But then, more than projecting a Stepford Wives-type image of perfection (which I could never achieve anyway) I’ve always been a firm believer in leveling with your kids and being honest no matter what. I mean, they see through your lies anyway. Could it be that there is room for ambiguity and contradiction in this ongoing conversation? After all, little about life is simple. Maybe if we keep talking and I ask them the right questions their (really awesome and strong) sense of themselves will be their lifeline when society tells that them the way they are is wrong. And maybe – this is my hope, anyway – because of the way they’ve been raised, they’ll be better equipped than I was to bounce back from the blows their self-esteem will suffer. For me, all I can do is put the makeup bag down, take a deep breath and go hang with the people who love me.

The Big Fat Lie of the High Fat Diet

Around six months ago a very highly regarded professor of nutrition from a very highly regarded Cape Town institute came by our place of work to deliver a quite astonishing message. And what he said to the hundred-plus women (mostly young) was that pretty much everything we have ever been taught about food, dieting and weight loss was garbage. All those salads, all those dry crackers and all that low-calorie everything? Throw it in the bin and start all over because (cue: drum roll) fat was the new skinny. Yes, folks, you heard right – FAT was the new SKINNY.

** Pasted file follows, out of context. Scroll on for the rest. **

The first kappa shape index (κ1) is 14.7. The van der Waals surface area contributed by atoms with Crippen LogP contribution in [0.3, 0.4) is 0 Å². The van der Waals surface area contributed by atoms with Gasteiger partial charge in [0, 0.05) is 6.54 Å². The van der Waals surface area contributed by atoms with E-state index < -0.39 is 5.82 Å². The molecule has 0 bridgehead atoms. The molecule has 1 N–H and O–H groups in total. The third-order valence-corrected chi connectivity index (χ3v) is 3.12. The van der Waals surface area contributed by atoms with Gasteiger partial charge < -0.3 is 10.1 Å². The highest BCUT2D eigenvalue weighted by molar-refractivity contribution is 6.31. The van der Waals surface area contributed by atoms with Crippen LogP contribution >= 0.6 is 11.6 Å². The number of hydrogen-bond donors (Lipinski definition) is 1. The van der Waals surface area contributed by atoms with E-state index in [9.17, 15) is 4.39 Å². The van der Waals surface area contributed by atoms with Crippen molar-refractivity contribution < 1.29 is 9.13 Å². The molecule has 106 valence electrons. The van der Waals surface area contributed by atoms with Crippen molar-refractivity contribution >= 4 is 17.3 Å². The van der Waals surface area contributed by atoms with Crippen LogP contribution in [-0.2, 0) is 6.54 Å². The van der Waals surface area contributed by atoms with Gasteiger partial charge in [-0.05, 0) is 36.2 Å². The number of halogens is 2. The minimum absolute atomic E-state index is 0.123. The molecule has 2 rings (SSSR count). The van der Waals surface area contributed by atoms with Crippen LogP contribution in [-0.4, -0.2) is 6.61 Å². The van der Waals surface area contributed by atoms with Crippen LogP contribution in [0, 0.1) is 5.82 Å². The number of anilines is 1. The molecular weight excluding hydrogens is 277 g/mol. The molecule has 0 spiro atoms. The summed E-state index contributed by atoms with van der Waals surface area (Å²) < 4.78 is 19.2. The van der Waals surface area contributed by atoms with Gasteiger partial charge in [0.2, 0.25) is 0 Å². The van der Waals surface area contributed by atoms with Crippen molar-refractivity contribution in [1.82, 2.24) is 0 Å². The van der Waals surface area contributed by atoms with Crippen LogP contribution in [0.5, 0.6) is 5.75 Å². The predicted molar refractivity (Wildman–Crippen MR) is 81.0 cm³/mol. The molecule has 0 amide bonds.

While this wasn’t entirely news to some of us chronic dieters who had the Atkins/Dukan/whatever-that-other-guy’s-name-was T-shirt in a crumpled heap at the bottom of our cupboards, somehow hearing it told again by this passionate, inspiring man whose family history of diabetes was eradicated by replacing all carbs with fats brought the theory to life again in a new and novel way. And what’s more – not only did he assure us that replacing our cos lettuce lunch with crispy bacon would melt away those unwanted kilos, he also said that, contrary to what we had long been led to believe, exercise is not the way to go. Because why? It makes you hungry and then you eat more. That’s what he said.

Now, when you tell a bunch of weight-conscious women that the answer to their lifelong battle with muffin tops lies in skipping the gym and lolling about on the couch with a bowl of lamb chops fried in butter, you can practically hear the chorus of angels singing their symphony of hallelujas. It’s a beautiful sound. We stared at each other in incredulity and shock. Where had this man been all our lives? How was it possible we had gotten it so wrong? Because, as the theory goes, it is not, in fact, fat that makes us fat, it is carbs and the way our body converts them to sugar. It’s not the T-bone steak that’s the baddie, it’s the spud you eat with it; it’s not the brie cheese we need to get rid of, but the ciabatta it melts over. That old calorie-in, calorie-out thing we’d been honouring since time immemorial? Not so, friends. Not so at all. Because, contrary to age-old wisdom, all calories are not, in fact, created equal.

So, armed with this incredible, breakthrough advice, we all hastened to the nearest supermarket where, instead of our normal, sad selection of All Bran Flakes and fat-free cottage cheese, we joyfully filled our baskets with all the things we’d been denying ourselves – blocks of Irish butter (grass fed cattle, you see); full fat Greek yoghurt; salmon-flavoured cream cheese; thick, fatty hunks of meat. Oh, in the space of 45 minutes the world had become a marvelous place. And off we went to be happy and get skinny.